“Their” Used As a Singular Pronoun … in Contracts?

The corner of Twitter that’s interested in English usage has recently been all aflutter over that popular topic, they used as a singular pronoun, as in “If a patron doesn’t like the opera, they are free to leave.” It seems to have been sparked by this Wall Street Journal article by @bgzimmer. The article suggests that copy editors are increasingly willing to accept this usage.

I suspected that this issue would soon come knocking on my door. Sure enough, I then saw the following tweets by @NealGoldfarb:

In my general writing I’ve long used they as a personal pronoun. Would I use it in contracts? Not at the moment, and for the same reason that I don’t use contractions in contracts. (On that subject, see this 2008 post.) It’s not a matter of right or wrong, more a matter of tone: contract language is  limited and stylized, so I find it a bit dissonant to introduce in contracts the most informal usages of general writing.

In this context, I would use his/her/its. Joking! My default is actually to use that party’s.

About the author

Ken Adams is the leading authority on how to say clearly whatever you want to say in a contract. He’s author of A Manual of Style for Contract Drafting, and he offers online and in-person training around the world. He’s also chief content officer of LegalSifter, Inc., a company that combines artificial intelligence and expertise to assist with review of contracts.

4 thoughts on ““Their” Used As a Singular Pronoun … in Contracts?”

  1. ‘Not at the moment’?

    Stand fast, Ken!

    I haven’t seen an instance where ‘their’ is the best solution in a contract.

    As you say, ‘Each party shall pay that party’s own expenses’ is a clear and preferable solution.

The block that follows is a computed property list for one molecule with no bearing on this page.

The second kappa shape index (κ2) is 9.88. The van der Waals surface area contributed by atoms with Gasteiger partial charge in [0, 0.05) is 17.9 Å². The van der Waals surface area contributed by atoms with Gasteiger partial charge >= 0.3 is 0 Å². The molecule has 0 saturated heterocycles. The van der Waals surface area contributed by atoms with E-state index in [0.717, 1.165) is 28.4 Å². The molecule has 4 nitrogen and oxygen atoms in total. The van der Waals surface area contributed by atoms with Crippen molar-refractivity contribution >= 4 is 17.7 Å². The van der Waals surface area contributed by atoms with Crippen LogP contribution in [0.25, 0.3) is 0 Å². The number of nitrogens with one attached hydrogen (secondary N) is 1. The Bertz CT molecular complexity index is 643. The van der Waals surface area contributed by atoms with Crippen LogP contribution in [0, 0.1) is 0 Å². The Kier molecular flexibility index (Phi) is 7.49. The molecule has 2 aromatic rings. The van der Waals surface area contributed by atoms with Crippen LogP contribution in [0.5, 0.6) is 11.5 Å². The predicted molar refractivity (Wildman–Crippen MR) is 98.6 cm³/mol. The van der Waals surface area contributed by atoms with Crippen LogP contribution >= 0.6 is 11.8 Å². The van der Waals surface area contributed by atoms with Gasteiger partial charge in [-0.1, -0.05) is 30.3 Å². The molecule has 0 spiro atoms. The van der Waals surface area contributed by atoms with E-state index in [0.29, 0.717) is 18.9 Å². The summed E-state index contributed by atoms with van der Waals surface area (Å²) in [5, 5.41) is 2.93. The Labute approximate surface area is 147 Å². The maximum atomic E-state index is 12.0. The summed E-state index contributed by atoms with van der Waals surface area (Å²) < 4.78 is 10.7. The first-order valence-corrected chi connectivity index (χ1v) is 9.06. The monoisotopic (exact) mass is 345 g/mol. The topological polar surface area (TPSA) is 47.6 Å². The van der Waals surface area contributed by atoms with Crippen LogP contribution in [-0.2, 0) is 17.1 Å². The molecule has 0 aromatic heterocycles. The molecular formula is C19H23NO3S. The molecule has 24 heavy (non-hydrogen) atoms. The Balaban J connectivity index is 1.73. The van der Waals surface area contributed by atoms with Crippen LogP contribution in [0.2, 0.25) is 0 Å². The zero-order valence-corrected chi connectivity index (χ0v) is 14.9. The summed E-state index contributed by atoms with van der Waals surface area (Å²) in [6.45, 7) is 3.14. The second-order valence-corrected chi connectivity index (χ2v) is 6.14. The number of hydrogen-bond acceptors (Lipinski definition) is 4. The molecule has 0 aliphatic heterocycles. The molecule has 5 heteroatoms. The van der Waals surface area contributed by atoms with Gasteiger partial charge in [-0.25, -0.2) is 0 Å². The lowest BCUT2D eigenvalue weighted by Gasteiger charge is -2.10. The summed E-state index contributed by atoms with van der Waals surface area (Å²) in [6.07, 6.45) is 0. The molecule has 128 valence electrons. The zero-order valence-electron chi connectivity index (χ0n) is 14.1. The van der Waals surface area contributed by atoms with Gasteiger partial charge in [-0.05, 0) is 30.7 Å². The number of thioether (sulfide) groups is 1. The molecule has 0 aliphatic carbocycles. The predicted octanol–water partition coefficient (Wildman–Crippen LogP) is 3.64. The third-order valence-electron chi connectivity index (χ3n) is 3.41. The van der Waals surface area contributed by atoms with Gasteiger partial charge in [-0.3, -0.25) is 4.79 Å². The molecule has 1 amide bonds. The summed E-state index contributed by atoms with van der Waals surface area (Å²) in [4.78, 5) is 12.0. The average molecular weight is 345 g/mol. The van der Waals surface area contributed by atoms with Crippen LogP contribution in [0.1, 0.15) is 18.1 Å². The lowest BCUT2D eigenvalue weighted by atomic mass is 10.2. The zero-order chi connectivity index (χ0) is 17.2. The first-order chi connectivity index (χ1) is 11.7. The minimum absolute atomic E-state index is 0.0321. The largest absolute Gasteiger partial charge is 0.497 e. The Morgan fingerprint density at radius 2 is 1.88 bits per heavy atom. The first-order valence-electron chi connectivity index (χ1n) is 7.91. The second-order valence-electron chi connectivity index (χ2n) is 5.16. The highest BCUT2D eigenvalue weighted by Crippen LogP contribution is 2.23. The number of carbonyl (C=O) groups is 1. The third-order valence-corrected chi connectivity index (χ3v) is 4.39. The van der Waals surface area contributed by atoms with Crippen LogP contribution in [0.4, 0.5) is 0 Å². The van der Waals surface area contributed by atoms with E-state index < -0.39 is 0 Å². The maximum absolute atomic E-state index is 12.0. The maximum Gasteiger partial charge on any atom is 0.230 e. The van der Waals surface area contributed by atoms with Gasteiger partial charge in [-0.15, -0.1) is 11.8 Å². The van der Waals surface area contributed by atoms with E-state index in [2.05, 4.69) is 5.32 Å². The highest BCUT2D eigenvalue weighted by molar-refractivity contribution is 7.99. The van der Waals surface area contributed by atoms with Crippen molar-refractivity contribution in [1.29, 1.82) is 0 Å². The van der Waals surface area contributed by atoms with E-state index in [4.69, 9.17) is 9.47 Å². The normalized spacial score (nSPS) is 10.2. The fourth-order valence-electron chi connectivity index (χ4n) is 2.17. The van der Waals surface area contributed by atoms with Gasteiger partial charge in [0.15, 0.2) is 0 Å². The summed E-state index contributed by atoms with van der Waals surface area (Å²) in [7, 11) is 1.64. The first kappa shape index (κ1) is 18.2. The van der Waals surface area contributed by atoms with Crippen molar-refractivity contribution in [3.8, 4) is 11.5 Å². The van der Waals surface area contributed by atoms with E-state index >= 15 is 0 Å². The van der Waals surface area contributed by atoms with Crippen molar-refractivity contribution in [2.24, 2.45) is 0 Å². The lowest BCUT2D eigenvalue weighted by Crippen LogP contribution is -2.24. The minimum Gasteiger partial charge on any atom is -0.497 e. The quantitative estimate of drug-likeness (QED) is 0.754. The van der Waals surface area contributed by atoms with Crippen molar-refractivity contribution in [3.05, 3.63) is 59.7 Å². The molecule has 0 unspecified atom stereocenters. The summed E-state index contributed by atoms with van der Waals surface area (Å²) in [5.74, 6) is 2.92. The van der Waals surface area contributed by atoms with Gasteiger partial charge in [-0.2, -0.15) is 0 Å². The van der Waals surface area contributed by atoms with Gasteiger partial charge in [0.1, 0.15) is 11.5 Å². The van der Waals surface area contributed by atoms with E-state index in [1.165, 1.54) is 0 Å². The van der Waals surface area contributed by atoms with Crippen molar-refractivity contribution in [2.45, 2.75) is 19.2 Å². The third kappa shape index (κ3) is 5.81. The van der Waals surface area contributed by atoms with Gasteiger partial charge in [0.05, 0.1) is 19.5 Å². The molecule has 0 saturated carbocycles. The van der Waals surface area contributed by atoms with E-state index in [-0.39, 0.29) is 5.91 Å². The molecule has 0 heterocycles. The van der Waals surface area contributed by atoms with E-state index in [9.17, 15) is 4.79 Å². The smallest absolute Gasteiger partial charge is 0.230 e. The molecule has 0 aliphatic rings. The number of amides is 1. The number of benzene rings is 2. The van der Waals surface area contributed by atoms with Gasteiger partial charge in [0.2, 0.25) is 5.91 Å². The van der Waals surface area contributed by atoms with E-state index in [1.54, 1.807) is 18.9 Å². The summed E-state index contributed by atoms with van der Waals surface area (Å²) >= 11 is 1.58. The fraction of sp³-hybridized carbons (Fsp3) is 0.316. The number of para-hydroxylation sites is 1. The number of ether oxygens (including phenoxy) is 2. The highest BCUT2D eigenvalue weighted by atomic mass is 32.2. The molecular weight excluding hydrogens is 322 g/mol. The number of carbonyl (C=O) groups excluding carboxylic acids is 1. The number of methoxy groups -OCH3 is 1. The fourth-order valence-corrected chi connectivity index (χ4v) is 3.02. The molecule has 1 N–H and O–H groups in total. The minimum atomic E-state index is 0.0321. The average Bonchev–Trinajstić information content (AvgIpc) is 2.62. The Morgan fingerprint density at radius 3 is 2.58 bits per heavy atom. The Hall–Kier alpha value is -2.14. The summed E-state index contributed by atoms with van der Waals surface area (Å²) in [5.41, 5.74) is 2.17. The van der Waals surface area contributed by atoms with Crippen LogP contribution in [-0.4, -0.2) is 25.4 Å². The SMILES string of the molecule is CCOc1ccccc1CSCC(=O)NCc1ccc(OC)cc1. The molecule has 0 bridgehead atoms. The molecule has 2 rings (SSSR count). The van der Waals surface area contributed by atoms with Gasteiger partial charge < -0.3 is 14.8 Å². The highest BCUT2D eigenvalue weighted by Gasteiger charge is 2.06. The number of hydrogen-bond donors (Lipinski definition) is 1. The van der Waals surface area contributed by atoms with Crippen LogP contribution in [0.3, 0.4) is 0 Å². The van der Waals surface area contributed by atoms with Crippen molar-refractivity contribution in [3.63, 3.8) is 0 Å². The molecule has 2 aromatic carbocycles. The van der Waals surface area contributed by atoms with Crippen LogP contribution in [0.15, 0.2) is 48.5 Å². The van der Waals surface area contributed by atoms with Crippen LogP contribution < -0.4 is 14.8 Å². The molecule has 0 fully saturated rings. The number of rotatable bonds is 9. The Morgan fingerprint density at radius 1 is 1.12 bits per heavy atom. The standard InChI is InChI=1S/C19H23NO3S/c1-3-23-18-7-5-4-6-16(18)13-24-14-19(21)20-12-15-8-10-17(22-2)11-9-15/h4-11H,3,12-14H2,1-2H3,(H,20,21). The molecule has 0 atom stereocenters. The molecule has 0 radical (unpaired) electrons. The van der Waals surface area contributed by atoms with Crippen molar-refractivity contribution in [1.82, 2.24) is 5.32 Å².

The tiny awkwardness is far less than that of ‘their’.

    Before I would use ‘their’ as a singular, I’d put in an interpretive rule (language of policy) along these lines: ‘He, him, and his are used inclusively, and refer to masculine, feminine, and neuter’. Fourteen words; problem gone.

    If it would save grief, I would make the rule say, ‘She, her, and hers are used inclusively to refer to masculine, feminine, and neuter.’ Then I’d use the feminine forms throughout the contract. Still beats ‘their’, ‘they’, ‘them’, and ‘theirs’ as singulars.

    Don’t let this discussion get entangled with the separate issue of whether collective nouns that are singular in form take plural verbs and adjectives.

    In the U.K. sometimes a work crew treat their tea break as sacred, whilst in the U.S. that work crew treats its coffee break as sacred.

  2. How would you reword “If Partner must stay abroad to fulfil their contractual obligations arising from this collaboration, they shall take out travel and personal insurance for themselves and for any persons they bring along”?

    • In MSCD4 I accept using their as a singular pronoun for humanoids, but it’s still kind of clunky. So you could leave your sentence as is or you could eliminate pronouns by saying If required to travel outside the United States when performing services under this agreement, the Partner shall obtain travel and life insurance for Partner and any companions. (Incidentally, what do “stay”, “abroad”, and “personal insurance” mean?)

      • I must admit that I am a translator. “Abroad” here means “outside Germany,” “stay” means the trip will involve at least one overnight stay (not just travelling across the border and back), and “personal insurance” (Personenversicherung) means “insurance that covers personal risks.” This includes life, health, and accident insurance.

        I am also really benefitting from studying MSCD3.


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